BERLIN – In a week that has seen German headlines dominated by the theme of Muslim integration, a split has also emerged between the government and the country's Orthodox Jews.
Behind the dispute is a demand by the Berlin Orthodox Rabbinical Seminary for an increase in state funds to match financing granted to Liberal Jewish Rabbis.
Founded in 1873, the Orthodox seminary survived in the German capital until 1938, when it was shut down by the Nazis. For nearly seven decades, Orthodox rabbis could not qualify in Berlin – until studies began again in 2005, with the seminary officially reopening in 2009, ordaining its first two rabbis the same year.
Since its reestablishment, the seminary has been funded by donations through the Central Council of Jews in Germany and private donors through the Ronald S. Lauder Foundation, a charity.
But now the seminary is demanding state budget allocations along the lines of those granted to its Liberal counterparts and has threatened to shut unless the government supplies the money.
The previous interior minister, Wolfgang Schäuble, had publicly praised the seminary, calling it a vital contribution to the renewal of Jewish society in Germany . But his successor, Thomas de Maizière – who this week cancelled a planned trip to Israel – has been hostile.
Haaretz has seen a series of letters exchanged between Maizière and Rabbi Josh Spinner, the seminary's U.S.-born chairman, in which the government firmly refused funding, citing limited budgets, already strained by contributions to the Liberal seminary, as well as the Jewish Studies faculty at Heidelberg University .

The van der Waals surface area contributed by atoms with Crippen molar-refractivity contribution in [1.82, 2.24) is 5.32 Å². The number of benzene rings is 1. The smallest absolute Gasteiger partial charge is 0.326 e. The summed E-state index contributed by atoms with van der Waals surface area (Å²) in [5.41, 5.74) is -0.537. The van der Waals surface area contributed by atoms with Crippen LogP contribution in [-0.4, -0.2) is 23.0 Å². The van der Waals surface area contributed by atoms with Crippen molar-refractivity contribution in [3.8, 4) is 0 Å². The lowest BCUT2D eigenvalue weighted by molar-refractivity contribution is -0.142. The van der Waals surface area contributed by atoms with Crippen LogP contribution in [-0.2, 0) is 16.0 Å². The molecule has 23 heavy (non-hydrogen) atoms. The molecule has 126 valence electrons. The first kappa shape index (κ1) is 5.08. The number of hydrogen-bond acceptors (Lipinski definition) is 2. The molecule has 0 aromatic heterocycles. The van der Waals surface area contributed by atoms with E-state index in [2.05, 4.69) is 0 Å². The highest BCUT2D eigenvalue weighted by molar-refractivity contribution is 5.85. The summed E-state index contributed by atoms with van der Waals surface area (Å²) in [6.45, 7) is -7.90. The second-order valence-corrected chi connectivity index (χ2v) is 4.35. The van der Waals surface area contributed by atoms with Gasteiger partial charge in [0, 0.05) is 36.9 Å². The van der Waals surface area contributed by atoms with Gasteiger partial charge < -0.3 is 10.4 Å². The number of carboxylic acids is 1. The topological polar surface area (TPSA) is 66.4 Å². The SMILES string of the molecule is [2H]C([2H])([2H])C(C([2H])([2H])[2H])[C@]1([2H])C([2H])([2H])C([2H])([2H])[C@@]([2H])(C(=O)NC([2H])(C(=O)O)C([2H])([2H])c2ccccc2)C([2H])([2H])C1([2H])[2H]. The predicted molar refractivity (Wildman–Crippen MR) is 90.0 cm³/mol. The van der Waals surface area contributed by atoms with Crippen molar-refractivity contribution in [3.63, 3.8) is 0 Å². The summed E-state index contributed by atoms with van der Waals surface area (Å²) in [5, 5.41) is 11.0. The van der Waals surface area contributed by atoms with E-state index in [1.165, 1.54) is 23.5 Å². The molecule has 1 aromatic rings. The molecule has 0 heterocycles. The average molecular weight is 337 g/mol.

Berlin 's Orthodix rabbis are furious, claiming the government is discriminating against them in favor of more assimilated Jews.
"This dispute reveals the true attitude of the German authorities toward Jews," one of the seminary's rabbis said. "The Germans are prepared to finance Jewish educational institutions as long as the Jews are Liberal, look like them, define themselves as Germans first and Jews second."
Maizière's reference to Heidelberg caused particular anger, as the Jewish studies faculty there is a secular institution, not a theological college.
"Anyone seeking ordination as a rabbi needs to fly to the U.K. or the U.S. to train there," the Berlin rabbi said.
And the rabbis' claims of discrimination my have a basis in law, says Benjamin Ladiges, a Berlin lawyer.
"The state has no right to chose one seminary over another," he told Haaretz. "The Basic Law [ Germany 's constitution] dictates that as soon as one religious institution gains funding, others of a different denomination are entitled to the same support."